Last month, we teamed up with with Kayla Murphy, Director of Customer Success at Trustfuel, to discuss how customer success leaders can transition their departments from reactively handling support to proactively managing success.
One essential aspect: understanding how to assess your customers’ health.
“Customer health should be the foundation of all your customer relationships,” says Kayla. “In SaaS especially, this is one of the top things you should be measuring.”
If you don’t know a customer’s health, she says, “That’s probably an unhealthy account.”
“For teams totally new to customer health,” Kayla says, “the first step is to set up a measurement system.”
Depending on your company and business model, this could take many forms — like a 0–10 scale (0 being extremely unhealthy, 10 being extremely healthy) or simpler categories like red, yellow and green customers (red being unhealthy, green being healthy).
The next step is identifying how many customers you can confidently place on that scale.
“The number of customers you can or can’t add to your categories should be a big indicator of whether you need to refine your processes and be more proactive,” says Kayla.
At this point, you can begin choosing which data points should determine where a customer falls on your scale:
“Evaluating your NPS helps you understand who’s at risk of churning, who’s passive, and who’s a promoter of your product,” says Kayla.
She recommends creating a plan for reengaging at-risk customers (those with an NPS between 0–6), many of whom may be “suffering in silence.”
“We’ve all been there: we’re so frustrated by a product, we don’t want to waste time asking for help,” she says. “And then we abandon. So it’s really important to reengage as quickly and as personally as possible.”
Kayla recommends putting a standard process in place for engaging with at-risk customers, such as an email sequence inviting them to share frustrations or schedule a 1:1 phone call.
“Calendly is great for this,” she says, “since you can add it right into an email campaign and send that to your at-risk users automatically. It gives them access to your team without your CSMs having to drop everything and go back and forth in email.”
Customers with a score of 7–8 are your passive accounts: they’re doing fine, but aren’t excited about what you offer. These are the customers you should be surprising and delighting, whether by sending swag, showing them love on social media, offering to feature them in a case study, etc.
Customers with a score of 9 or 10 are your promoters: they’re huge fans of your offering and would make great marketing partners for blog posts, webinars or case studies.
“Monitoring product usage helps you identify patterns in your customers’ behavior,” says Kayla. “Once you’re doing that regularly, it’ll start to become apparent which actions a customer should take to be successful.”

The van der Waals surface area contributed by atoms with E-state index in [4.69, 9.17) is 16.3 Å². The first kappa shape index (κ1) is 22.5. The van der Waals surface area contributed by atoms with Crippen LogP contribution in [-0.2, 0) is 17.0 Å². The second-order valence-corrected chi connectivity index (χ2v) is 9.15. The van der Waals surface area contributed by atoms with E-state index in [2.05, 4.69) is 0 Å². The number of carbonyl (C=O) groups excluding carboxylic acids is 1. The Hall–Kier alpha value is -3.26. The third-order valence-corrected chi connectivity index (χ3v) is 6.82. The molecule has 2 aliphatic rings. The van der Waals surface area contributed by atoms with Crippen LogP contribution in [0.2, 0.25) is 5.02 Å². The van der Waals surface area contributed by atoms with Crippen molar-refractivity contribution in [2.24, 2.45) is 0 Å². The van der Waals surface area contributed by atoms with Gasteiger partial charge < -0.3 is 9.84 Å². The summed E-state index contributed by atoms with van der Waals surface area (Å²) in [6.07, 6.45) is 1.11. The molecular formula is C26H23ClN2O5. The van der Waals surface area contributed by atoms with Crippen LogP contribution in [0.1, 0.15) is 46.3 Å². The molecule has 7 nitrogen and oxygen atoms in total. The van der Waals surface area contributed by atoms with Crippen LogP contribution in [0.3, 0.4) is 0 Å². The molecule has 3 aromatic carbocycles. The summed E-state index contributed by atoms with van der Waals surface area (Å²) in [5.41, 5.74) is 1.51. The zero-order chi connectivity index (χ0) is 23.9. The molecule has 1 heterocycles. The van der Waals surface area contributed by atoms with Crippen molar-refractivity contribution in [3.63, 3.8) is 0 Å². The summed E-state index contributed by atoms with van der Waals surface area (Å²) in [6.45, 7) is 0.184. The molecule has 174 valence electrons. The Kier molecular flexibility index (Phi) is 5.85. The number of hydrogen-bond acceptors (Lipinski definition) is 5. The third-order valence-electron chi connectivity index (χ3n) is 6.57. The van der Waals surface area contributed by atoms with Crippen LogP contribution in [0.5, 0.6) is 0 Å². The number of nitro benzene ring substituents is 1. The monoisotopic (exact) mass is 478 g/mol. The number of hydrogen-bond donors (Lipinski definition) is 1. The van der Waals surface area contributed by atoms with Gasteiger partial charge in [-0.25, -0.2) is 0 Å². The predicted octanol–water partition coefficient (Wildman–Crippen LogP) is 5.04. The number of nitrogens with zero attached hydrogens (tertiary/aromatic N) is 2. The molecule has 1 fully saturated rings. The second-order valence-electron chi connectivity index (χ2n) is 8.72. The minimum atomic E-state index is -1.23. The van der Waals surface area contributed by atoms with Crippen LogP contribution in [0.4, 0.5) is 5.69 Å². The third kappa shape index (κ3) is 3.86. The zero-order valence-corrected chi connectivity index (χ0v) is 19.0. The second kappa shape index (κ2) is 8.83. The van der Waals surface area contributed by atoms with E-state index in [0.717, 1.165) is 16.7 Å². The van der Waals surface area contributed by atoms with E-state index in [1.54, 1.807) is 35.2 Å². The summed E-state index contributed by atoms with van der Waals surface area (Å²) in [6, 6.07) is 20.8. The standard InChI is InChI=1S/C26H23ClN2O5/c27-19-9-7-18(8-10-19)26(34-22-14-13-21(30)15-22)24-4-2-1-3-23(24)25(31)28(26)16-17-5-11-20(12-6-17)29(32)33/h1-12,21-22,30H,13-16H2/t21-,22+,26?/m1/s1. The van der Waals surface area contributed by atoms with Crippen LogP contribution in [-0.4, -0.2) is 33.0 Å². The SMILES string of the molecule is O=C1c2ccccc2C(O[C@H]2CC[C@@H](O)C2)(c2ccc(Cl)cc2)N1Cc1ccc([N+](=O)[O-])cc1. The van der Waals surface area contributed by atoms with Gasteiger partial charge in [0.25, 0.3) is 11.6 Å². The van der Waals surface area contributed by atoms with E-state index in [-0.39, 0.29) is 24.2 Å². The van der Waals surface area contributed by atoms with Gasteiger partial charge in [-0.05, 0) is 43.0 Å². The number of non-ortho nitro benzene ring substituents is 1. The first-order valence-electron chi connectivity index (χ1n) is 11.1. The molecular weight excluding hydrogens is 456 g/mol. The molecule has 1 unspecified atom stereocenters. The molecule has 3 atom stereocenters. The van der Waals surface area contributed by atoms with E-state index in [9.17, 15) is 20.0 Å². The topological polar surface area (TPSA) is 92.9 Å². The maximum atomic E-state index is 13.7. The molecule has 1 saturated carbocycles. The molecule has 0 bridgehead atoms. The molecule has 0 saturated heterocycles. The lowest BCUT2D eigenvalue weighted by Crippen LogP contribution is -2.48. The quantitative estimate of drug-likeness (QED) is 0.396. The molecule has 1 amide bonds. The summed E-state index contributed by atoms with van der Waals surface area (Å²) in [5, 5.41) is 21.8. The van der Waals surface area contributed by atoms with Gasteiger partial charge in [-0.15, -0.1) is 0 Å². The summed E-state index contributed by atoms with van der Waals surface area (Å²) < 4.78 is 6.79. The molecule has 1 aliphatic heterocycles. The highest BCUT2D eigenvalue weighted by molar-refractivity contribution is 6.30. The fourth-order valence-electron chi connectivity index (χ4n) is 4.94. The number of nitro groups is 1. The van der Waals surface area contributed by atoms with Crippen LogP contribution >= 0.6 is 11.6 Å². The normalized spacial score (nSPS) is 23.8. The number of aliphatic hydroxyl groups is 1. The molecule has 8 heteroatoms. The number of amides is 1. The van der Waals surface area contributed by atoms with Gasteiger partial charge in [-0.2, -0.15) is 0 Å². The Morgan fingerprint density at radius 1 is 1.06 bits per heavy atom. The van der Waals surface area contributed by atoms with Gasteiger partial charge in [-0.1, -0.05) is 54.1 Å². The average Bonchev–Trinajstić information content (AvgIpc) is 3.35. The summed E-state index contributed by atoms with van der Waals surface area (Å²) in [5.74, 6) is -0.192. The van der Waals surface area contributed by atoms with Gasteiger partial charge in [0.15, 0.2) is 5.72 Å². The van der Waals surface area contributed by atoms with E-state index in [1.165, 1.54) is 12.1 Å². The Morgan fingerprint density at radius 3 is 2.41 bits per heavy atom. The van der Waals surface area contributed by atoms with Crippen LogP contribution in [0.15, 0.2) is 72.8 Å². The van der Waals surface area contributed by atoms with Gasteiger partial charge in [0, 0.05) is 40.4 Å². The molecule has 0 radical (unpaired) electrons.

If you have no tools in place to monitor product usage yet, Kayla recommends:
Getting insights from these will help you understand: who needs extra attention? Which actions indicate that a customer has fully adopted your solution?
“Once you’ve got your baseline for what healthy product usage looks like,” she says, “you can start to break your customers down into segments, and guide each segment toward the actions they need to take to fully adopt.”
Like product usage, support tickets can help you establish a threshold of how often successful customers communicate with you.
“Take the average number of support tickets you get from an account, and divide it into thirds,” says Kayla. “You’ll want to tier those — the lowest number of tickets being healthiest, the highest number of tickets being unhealthiest.”
However, the volume of one account’s support tickets shouldn’t be used as a standalone health metric.
“CSMs may think that zero tickets is ideal, but be careful,” says Kayla. “An account may not be communicating because they’re failing to use the product.”
Instead, pair support ticket volume with other metrics to create a more holistic view of each account, such as…
“The gut check is by far the least data-y point on the list,” says Kayla, “since it really boils down to: what does your CSM think about an account? And why should you trust that?”
Despite how subjective a CSM’s gut check may be, it’s incredibly valuable information, since your CSMs are more likely than anyone else on the team to understand the context in which your customer is using your product.
“CSMs are more likely to build personal relationships with your customers than anyone else,” says Kayla, “so it’s worth noting that subtle changes—skipping calls, a small downshift in how much they’re using the product — are will most likely be caught by your CSMs. And that’s something we haven’t quite been able to capture yet with automation.”
Assessing your customers’ health is key to spotting at-risk accounts, reducing churn and accurately forecasting renewal rates. For teams new to the process or in need of a revamp, Kayla’s tips are a strong place to start.
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